I'm trying to make a label for my workbook but I'm not very sure how to write this phrase:

If you can dream it you can do it!.

Using google translate (traditional chinese) renders me this result:

如果你能做到夢想就可以做到!

The other phrase I want to translate is: (Again accompanied by google translate results)

Best of luck in Mathematics and Science!

祝你好運數學和科學!

Note: The meaning of this second sentence is referring to those different courses or subjects. Hence assistance is needed.

You're the number one student!

你是頭號學生

I'm not sure if these results are gramatically correct or if they do really mean what it was intended to say in english. Can somebody help me with a proper check and review of these?.

Edit:

I'd like to get some help with translating the second sentence as it was left unattended by one of the answers.

Thanks in advance.

  • 1. 有夢即成。2. 數學科學一切順利。3. 名列前茅。 – young99 Jul 16 at 10:24
  • @young99 Perhaps can you explain a little bit the second phrase?. I can understand, mathematics science all the best. Does it exist a subject and a predicate and verb in the phrase the way you wrote it?. I would like to be sure if it is grammatically correct. Can you help me with that? – Chris Steinbeck Bell Jul 16 at 19:47

If you can dream it you can do it!
梦得到的都做得到! (what can be dreamed of can be done!)

梦得到的 that which can be dreamed (the 的 changes 梦得到 "can be dreamed" to "that which can be dreamed")
都 all (adverb)
做得到 can be done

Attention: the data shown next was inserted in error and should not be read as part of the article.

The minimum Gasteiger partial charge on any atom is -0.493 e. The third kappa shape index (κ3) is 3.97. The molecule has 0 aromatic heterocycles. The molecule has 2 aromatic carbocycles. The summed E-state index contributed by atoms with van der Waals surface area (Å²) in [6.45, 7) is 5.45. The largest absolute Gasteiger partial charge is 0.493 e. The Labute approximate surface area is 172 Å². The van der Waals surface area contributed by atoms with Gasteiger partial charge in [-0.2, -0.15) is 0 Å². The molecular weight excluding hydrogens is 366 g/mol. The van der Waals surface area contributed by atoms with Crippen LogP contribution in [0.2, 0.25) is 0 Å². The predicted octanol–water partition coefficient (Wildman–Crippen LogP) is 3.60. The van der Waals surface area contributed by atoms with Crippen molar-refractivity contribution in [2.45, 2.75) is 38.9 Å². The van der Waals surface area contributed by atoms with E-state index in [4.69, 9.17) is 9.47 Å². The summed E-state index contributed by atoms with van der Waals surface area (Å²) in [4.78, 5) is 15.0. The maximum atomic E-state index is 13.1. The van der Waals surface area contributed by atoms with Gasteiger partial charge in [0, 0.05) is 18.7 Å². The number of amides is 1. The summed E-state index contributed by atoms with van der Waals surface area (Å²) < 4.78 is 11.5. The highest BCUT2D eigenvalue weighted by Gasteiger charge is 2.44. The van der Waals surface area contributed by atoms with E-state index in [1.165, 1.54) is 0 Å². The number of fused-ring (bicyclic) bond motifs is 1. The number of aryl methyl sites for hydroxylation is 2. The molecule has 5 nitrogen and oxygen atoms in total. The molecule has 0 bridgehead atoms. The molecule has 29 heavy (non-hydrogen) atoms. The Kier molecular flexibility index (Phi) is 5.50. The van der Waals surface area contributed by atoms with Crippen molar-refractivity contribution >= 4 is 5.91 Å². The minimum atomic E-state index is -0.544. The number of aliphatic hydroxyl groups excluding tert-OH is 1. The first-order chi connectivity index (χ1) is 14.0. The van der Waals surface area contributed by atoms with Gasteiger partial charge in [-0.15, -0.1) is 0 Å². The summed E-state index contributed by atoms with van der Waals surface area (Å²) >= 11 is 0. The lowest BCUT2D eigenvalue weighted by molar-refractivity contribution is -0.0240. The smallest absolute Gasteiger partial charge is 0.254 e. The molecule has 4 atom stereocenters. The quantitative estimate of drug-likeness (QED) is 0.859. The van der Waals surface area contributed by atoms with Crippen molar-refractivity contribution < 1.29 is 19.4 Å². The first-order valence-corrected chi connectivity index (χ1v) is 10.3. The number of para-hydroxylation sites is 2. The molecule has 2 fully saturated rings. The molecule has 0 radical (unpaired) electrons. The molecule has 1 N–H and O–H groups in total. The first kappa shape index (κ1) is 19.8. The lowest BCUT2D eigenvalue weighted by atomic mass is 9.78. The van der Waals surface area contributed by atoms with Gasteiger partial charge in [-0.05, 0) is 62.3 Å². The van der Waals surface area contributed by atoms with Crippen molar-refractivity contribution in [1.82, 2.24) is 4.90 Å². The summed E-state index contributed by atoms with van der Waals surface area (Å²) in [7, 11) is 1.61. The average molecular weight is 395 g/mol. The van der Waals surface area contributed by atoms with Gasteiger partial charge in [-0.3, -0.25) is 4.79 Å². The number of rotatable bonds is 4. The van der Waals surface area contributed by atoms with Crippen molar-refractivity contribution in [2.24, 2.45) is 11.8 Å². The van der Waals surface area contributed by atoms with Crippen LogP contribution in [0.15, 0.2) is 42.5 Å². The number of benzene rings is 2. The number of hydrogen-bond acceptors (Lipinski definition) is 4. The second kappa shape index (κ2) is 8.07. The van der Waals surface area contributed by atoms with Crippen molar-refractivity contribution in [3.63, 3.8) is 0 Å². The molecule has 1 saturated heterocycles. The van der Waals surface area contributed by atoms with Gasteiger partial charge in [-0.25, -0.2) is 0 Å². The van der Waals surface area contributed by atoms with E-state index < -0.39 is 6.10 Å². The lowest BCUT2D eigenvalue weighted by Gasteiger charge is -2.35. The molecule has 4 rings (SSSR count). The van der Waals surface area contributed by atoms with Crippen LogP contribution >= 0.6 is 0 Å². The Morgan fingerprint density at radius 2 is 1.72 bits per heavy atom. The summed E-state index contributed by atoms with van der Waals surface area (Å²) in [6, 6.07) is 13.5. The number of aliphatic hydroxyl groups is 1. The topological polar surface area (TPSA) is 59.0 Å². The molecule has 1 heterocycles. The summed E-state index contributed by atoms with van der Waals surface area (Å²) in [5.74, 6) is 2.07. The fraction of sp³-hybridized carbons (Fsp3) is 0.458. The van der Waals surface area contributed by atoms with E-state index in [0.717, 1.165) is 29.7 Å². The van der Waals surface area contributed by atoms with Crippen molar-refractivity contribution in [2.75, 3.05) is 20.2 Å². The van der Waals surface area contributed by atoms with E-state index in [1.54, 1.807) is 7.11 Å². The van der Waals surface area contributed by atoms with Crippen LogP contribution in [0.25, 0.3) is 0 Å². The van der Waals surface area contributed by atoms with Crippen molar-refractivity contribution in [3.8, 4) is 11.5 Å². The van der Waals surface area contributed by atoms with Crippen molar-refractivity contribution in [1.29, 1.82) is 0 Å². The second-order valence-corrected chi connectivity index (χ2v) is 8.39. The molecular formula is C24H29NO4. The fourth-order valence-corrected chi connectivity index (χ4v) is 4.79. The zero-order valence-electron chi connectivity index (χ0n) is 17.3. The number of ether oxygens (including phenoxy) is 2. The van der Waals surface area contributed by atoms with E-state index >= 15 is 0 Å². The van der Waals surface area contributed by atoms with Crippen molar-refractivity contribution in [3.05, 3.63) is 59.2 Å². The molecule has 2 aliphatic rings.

verb得到 means "able to successfully verb". The opposite is verb不到. This is called the "potential complement" and is a common grammar pattern.

You're the number one student!
你是最佳学生!


是 are
最佳学生 best student (最佳X is a commmon pattern meaning best X, often used for best player in a football team etc)

Best of luck in Mathematics and Science!

This one's a bit trickier. Do you mean "best of luck in the Mathematics and Science exam"? (or are they two different courses?). Or do you mean good luck with the course in general, not specifically the exam?

  • I meant good luck with those courses, in other words your second guess (not the exam), they are two different subjects. Can you please tell me which is the predicate and the subject?. I'd like to learn how to distinguish these in the sentences you had translated. – Chris Steinbeck Bell Jul 16 at 8:43
  • 1
    I edited some explanation into the answer. – user2137196 Jul 16 at 8:51
  • There is yet the last phrase (best of luck). I mean the one which you mentioned that was trickier, with the clarification can it help the translation?. For the explanation of the other two, thanks. – Chris Steinbeck Bell Jul 16 at 8:54
  • Perhaps can you add a translation for the second phrase?. I'm still doubtful what would it be correct. Some other user has made a suggestion in the comments, but I'm still not sure. Can you verify?. – Chris Steinbeck Bell Jul 16 at 19:45
  • Yeah, the other user's suggestion looks good for that. You can add a 祝你 (wishing you) to the beginning if you want. 祝你数学科学一切顺利 means something like "wishing you maths and science everything smooth", or more idiomatically "hope everything goes well for you in maths and science". I believe that captures the spirit of your original sentence quite well. – user2137196 Jul 17 at 8:51

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